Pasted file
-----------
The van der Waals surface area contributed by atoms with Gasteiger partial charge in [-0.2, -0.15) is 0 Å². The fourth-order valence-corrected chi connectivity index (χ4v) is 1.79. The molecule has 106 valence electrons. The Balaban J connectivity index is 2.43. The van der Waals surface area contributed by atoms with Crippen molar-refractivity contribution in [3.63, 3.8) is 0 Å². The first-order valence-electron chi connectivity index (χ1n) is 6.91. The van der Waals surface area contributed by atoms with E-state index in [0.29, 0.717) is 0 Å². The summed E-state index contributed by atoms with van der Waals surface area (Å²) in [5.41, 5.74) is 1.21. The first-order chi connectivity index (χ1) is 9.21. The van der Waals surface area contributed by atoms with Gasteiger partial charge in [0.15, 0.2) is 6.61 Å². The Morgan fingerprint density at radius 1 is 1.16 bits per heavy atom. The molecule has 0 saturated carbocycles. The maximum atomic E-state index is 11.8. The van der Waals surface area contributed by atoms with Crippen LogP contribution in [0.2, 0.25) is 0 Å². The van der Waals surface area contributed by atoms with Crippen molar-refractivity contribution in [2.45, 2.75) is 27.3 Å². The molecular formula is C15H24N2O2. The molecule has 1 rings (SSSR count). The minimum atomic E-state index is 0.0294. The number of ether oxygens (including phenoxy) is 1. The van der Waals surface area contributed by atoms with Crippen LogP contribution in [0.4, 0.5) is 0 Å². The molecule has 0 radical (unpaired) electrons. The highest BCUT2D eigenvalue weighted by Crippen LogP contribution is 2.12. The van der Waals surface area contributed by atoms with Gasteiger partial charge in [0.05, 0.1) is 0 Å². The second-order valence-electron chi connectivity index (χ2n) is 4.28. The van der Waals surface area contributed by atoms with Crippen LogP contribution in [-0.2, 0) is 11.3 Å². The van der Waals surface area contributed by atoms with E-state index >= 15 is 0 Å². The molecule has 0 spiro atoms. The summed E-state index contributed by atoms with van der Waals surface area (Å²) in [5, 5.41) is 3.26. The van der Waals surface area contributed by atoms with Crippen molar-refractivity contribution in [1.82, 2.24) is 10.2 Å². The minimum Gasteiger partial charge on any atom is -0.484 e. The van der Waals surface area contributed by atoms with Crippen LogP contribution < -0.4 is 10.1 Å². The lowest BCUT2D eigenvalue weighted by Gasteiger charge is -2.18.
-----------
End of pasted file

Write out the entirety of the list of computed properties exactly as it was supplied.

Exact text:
The van der Waals surface area contributed by atoms with Gasteiger partial charge in [-0.2, -0.15) is 0 Å². The fourth-order valence-corrected chi connectivity index (χ4v) is 1.79. The molecule has 106 valence electrons. The Balaban J connectivity index is 2.43. The van der Waals surface area contributed by atoms with Crippen molar-refractivity contribution in [3.63, 3.8) is 0 Å². The first-order valence-electron chi connectivity index (χ1n) is 6.91. The van der Waals surface area contributed by atoms with E-state index in [0.29, 0.717) is 0 Å². The summed E-state index contributed by atoms with van der Waals surface area (Å²) in [5.41, 5.74) is 1.21. The first-order chi connectivity index (χ1) is 9.21. The van der Waals surface area contributed by atoms with Gasteiger partial charge in [0.15, 0.2) is 6.61 Å². The Morgan fingerprint density at radius 1 is 1.16 bits per heavy atom. The molecule has 0 saturated carbocycles. The maximum atomic E-state index is 11.8. The van der Waals surface area contributed by atoms with Crippen LogP contribution in [0.2, 0.25) is 0 Å². The van der Waals surface area contributed by atoms with Crippen molar-refractivity contribution in [2.45, 2.75) is 27.3 Å². The molecular formula is C15H24N2O2. The molecule has 1 rings (SSSR count). The minimum atomic E-state index is 0.0294. The number of ether oxygens (including phenoxy) is 1. The van der Waals surface area contributed by atoms with Crippen LogP contribution in [0.4, 0.5) is 0 Å². The molecule has 0 radical (unpaired) electrons. The highest BCUT2D eigenvalue weighted by Crippen LogP contribution is 2.12. The van der Waals surface area contributed by atoms with Gasteiger partial charge in [0.05, 0.1) is 0 Å². The second-order valence-electron chi connectivity index (χ2n) is 4.28. The van der Waals surface area contributed by atoms with Crippen LogP contribution in [-0.2, 0) is 11.3 Å². The van der Waals surface area contributed by atoms with E-state index >= 15 is 0 Å². The molecule has 0 spiro atoms. The summed E-state index contributed by atoms with van der Waals surface area (Å²) in [5, 5.41) is 3.26. The van der Waals surface area contributed by atoms with Crippen molar-refractivity contribution in [1.82, 2.24) is 10.2 Å². The minimum Gasteiger partial charge on any atom is -0.484 e. The van der Waals surface area contributed by atoms with Crippen LogP contribution < -0.4 is 10.1 Å². The lowest BCUT2D eigenvalue weighted by Gasteiger charge is -2.18.